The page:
In the years since, Quicktime has languished and Apple has still not produced software of equal value to Flash on either iOS or Mac OS/X operating systems. And iOS still does not support open and cross platform development software like Mono, Lua, Unity 3D and many other tools. Apple has erected a proprietary tools barrier around iOS and increasingly around Mac OS as well.
This is evidence of the ultra proprietary direction Apple has embraced over the past two decades. Proprietary hardware and software is Apple’s barbed wire barrier to migrating from their platforms. There is a reason Flash, Java, Lua, Mono and other cross platform tools have had to be weaned off first iOS and now Mac OS/X – they provide a software escape hatch if one wants to migrate off Apple systems and software. Leave alone the ideal of developing in one language for many different OS and hardware environs.
Proprietary for the sake of no-change
One of the biggest problems I have as a developer with Apple , Mac, and iOS software and devices is that they have raised proprietary to a new level of incompatibility with everything else. Objective C is an Apple-only system programming language. Adobe Flash is not allowed at all on iOS except through Adobe Air. And like Java, both are being weaned off of MacOS and iOS. But there are many admin admittance certificates and proprietary extensions required to make both Air and Java apps work effectively on Apple hardware and operating systems.
Now I am under no illusions – Microsoft Windows is also a highly proprietary operating system. Though Microsoft supports popular development languages like C, C++, Pascal, PHP, Flash, Lua and even Java after paying a $2B fine for effectively wrecking Java momentum with proprietary J++ and an obsolete JVM – there is no doubt that Redmond erects many proprietary barriers in Windows as well. Thus, there are Windows-only configuration languages like XAML and support libraries chock full of “easy to use” proprietary extensions or delayed, incomplete or missing routines from its programming libraries. Developing applications for cross platform that can run in Windows, Mac, Linux and maybe Android is a Herculean task. This makes great cross platform tools like Digia Qt and Unity 3D so valuable.
Proprietary for the sake of major profits
But the real menace in Apple’s ultra proprietary strategy is what Apple has done to developers, computer store retailers and the broader tech markets. One can only buy iOS apps at Apple’s App Store- no place else. Apple insists this is done to enforce standards and security on iDevices. 3rd party iOS Developers see it as a revenue grab as Apple takes 30% of the selling price on all items sold on the App store. And developers also have to toe the Apple line on what price range their software must follow.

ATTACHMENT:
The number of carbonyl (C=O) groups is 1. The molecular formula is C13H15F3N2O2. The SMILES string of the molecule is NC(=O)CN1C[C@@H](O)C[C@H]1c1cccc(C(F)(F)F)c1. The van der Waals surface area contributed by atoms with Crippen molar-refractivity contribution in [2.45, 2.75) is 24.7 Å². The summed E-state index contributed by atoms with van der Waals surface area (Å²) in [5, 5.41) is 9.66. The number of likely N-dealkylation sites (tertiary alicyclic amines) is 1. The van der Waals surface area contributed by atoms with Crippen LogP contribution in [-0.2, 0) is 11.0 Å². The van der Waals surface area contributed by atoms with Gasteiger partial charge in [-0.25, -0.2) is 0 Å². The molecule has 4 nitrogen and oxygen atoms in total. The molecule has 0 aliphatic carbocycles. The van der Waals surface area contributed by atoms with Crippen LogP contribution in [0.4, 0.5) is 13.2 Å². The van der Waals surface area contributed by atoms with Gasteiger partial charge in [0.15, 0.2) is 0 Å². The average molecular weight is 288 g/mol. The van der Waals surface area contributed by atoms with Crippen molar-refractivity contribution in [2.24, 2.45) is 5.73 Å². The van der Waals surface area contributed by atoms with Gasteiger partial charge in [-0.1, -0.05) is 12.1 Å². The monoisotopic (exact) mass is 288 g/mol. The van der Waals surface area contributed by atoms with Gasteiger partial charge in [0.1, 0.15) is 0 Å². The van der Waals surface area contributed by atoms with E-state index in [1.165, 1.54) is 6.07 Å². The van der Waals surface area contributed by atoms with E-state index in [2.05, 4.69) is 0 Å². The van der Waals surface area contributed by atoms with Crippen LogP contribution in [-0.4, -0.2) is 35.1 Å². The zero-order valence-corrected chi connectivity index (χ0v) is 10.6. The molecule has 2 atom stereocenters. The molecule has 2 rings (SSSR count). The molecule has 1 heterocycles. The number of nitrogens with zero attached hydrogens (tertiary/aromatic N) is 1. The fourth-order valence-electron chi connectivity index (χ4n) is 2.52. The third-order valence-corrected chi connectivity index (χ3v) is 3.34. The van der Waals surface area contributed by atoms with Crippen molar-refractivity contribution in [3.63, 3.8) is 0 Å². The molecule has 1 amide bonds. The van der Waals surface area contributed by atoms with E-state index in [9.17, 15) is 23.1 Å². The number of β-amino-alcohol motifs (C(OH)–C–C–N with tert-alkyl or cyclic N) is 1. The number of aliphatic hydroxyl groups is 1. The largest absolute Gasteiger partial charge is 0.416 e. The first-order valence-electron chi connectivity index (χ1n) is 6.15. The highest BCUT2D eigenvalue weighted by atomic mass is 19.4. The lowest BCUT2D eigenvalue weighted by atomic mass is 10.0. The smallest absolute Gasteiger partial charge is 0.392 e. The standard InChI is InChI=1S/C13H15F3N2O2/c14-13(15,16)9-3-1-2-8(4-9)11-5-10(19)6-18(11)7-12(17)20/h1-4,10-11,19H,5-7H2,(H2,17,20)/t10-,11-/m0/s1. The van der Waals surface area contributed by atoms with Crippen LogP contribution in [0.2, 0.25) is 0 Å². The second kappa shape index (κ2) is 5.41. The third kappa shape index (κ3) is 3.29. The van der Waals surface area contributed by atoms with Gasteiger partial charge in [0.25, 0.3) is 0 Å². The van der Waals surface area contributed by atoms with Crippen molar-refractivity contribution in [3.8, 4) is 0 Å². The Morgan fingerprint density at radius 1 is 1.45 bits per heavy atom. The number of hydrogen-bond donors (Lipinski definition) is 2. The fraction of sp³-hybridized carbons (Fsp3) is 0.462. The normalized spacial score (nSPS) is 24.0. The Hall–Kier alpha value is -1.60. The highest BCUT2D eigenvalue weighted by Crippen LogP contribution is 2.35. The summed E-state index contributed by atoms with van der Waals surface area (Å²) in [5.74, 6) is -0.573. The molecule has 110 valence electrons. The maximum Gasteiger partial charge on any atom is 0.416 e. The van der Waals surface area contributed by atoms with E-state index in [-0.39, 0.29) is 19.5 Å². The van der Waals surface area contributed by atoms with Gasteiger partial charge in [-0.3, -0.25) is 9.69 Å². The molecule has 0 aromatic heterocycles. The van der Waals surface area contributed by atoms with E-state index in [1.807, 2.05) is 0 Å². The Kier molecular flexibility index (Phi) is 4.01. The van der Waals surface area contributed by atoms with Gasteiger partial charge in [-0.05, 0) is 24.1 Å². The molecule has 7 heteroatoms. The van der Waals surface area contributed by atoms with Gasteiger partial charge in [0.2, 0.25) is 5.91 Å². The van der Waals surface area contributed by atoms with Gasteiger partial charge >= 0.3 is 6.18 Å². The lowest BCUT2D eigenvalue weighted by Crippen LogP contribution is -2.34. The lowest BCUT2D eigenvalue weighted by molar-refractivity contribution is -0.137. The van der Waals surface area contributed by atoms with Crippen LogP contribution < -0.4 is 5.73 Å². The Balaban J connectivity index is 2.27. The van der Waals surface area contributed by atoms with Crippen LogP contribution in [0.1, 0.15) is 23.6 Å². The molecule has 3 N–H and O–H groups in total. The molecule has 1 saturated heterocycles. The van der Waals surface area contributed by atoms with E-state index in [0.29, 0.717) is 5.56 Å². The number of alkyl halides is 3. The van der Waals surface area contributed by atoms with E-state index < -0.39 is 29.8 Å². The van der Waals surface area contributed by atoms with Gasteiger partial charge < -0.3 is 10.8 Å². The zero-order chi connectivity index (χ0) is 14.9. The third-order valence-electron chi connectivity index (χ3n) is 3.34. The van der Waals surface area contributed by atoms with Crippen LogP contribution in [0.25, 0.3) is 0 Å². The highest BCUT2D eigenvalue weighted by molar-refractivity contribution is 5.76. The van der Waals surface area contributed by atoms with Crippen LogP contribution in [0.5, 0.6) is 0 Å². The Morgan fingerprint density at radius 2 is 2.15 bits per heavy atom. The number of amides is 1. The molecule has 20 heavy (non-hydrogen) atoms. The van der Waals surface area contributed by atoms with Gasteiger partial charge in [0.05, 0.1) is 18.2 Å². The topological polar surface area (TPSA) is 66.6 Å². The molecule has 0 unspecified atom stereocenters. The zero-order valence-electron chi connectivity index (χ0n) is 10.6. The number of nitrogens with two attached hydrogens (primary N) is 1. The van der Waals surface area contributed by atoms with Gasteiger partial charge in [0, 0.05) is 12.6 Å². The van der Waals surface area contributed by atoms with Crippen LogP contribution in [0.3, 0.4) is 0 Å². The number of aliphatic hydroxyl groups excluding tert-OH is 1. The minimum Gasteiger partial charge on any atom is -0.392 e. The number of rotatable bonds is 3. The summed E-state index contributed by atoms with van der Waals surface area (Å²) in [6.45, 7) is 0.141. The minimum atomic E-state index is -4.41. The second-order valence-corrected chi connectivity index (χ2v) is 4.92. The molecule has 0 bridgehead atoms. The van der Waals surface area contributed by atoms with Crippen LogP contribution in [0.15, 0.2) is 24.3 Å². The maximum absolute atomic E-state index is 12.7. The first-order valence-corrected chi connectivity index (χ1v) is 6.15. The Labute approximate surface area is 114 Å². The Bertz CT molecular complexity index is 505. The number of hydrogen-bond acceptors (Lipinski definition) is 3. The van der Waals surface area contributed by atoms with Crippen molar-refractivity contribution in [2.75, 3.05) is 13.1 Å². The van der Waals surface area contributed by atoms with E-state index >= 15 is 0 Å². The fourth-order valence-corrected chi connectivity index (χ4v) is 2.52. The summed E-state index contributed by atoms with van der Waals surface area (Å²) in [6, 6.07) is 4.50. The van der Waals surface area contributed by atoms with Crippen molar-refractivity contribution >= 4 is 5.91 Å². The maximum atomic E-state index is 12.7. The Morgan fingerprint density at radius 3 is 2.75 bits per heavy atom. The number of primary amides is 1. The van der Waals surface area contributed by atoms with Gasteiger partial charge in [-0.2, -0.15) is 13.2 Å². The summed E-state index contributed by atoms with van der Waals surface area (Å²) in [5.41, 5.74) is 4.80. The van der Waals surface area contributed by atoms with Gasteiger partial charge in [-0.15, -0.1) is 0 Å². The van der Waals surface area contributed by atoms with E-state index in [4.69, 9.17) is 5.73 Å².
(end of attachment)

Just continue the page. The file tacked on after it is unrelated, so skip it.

The repercussions on the computing industry are immense. Apple is now trying to impose a Mac Store on Mac software developers. And Microsoft and Google have seen the dollar signs and are providing the same type stores like Windows Store and Google Play which extract the same 30% taxes for every sale on their sites with only slight variations.
Every major consumer software vendor has had to take this development into account. Adobe has switched to an Adobe Store model and annual pricing. This puts all of Adobe’s popular design software on a monthly or yearly fee. There are various bundles avaialble but the packaging and pricing has changed just about each quarter. In general, software vendors cannot afford to lose 30% of their revenues to the major operating system vendors.
And the proprietary tactics have brought a financial bonanza to Apple. With one of the highest gross profit margins of 38% in the computing industry, Apple has accumulated $156B in cash and investments even after paying $10 billion in dividends. No wonder Microsoft and Google are now in the Store and hardware businesses in a major way.
The bottom line
The bottom line is that outside of a few edge cases, Apple Macs aren’t for me. If it works for you, then that’s great. Stick with what works for you. I for one certainly won’t sneer or look down on you or go all fanboy. But I am not under any illusion that Microsoft or Google are any better. Look how quickly both have adopted Apple’s confiscatory Stores and other proprietary tactics. Look how aggressively Microsoft continues to try to impose its proprietary standards on users while 10 years later still falling short on implementing long promised W3C Web standards.
No, what I and many consumers are forced to do is play Dodge Ball among the 3 Major Computing Titans. Looking not just at what deal is being immediately offered but how it might effect computing costs and effectiveness over the next few years is essential. Right now Apple and Mac OS with its premium prices and lack of compelling features [Cupertino, think touch screen, flexible notebook positions, and pressure sensitive stylus] is low man on this consumer’s totem pole. But if Microsoft continues to fail to integrate the Metro and Desktop UI interfaces and to short-change W3C and other Web standards,hey Google Chromebook or Apple Macs might rise to the top for awhile.
Can I see a time when I might go Mac ? Maybe, when there is less to dodge and Apple starts to seriously bring jobs back to the USA.
Thanks and kudos to ZDnet’s Adrian Kingsley-Hughes for providing the template for this Elegy to Macs That Might Have Been